Turbulent Heart
Louis VIERNE (1870-1937)
Les Djinns, Op. 35 (1914) [10:43]
Eros, Op.37 (1916) [12:22]
Ballade du désepéré, Op.61 (1929) [16:49]
Psyché, Op. 33 (1914) [8:38]
Ernest CHAUSSON (1855-1899)
Poème de l’amour et de la mer, Op. 19 (1893) [27:37] (La fleur des eaux [11:15]; Interlude [2:33]; La mort de l’amour [13:49])
Steve Davislim (tenor)
Queensland Orchestra/Guillaume Tourniaire
rec. Studio 420, Brisbane, Australia, 12-13, 15-16, 18 September 2008
Text included
SACD Hybrid Surround Sound

This disc contains a number of examples of a particularly French form: the vocal symphonic poem. Such works can range from a straightforward scena to a true symphonic poem with sung "accompaniment” to an integrated work which elucidates the text both vocally and instrumentally. The Vierne pieces are among the least known works in his oeuvre, an output many are only now learning extends beyond the church organ loft. The Chausson is an old favorite, although in this recording it has a slight twist. Since the Vierne works are practically unknown, we will devote most of our attention to them.

Both Psyché and Les Djinns were written in 1914, although in reverse order. This year also saw the composition of his famous Pièces en style libre Op.31. Les Djinns is more or less an orchestral symphonic poem, with the singer as narrator. Vierne uses the form of Hugo’s poem to build up the terror of the deadly spirits flying through the air and then somewhat lessens the ever-present main theme to prepare for the soloist’s invocation to the prophet for protection. This is a wonderfully dramatic moment. However, the music associated with the Djinns never totally disappears and we are left with a slight feeling of unease at the end, not of triumph or relief. In Psyché we again have a poem by Hugo, but this work is slightly more conventional in form, consisting of a poet posing various questions to a butterfly. The interest lies in the way the composer varies the main woodwind theme in numerous ways to keep the music interesting, given the format of the poem. In this he excels himself both orchestrally and harmonically, leading to a final invocation that is quite impressive.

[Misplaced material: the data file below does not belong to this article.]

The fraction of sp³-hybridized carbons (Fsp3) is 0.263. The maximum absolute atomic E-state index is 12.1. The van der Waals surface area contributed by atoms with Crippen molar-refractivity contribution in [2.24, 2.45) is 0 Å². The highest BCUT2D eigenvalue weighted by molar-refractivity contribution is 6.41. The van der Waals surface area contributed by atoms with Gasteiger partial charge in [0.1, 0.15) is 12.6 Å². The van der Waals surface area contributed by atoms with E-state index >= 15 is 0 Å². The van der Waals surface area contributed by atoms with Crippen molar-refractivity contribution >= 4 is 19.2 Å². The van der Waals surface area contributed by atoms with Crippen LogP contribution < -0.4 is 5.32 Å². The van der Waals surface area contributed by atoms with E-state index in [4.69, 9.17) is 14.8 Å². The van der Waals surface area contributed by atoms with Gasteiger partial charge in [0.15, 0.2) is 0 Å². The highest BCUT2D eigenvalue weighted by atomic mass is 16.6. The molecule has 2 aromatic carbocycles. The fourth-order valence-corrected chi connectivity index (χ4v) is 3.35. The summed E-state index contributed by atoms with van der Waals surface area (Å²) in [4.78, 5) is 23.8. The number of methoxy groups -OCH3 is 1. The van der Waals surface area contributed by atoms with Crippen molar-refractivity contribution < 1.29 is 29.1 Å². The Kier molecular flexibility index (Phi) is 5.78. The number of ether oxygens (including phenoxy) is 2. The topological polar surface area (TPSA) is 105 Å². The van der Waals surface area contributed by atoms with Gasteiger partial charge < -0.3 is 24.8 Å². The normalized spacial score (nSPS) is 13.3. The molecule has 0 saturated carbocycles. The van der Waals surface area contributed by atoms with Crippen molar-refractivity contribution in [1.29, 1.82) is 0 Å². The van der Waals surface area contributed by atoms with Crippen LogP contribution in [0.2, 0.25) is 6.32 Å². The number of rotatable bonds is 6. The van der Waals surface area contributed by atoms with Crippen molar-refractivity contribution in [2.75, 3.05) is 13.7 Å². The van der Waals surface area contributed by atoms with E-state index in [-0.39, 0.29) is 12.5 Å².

Two years can make quite a difference and the years between 1914 and 1916 produced big changes for Vierne, both personally and professionally. In the latter year his brother and several of his students were killed in the War and he began to show signs of the glaucoma that would eventually render him completely blind. Nevertheless, his work Eros, to a poem by Anna de Noailles, is about the sunny Mediterranean, though not only the pleasant aspects. It ends with what can be seen as a plea for death as escape from life. Musically, it is a true synthesis of voice and orchestra as a means of expression. Once again, it is based on a single, atmospheric theme, here even more masterfully developed than in the previous works. It proceeds from a rather eerie beginning to a triumphant finale that can only be described as amazing. Finally it reminds us that triumph can lead to the grave.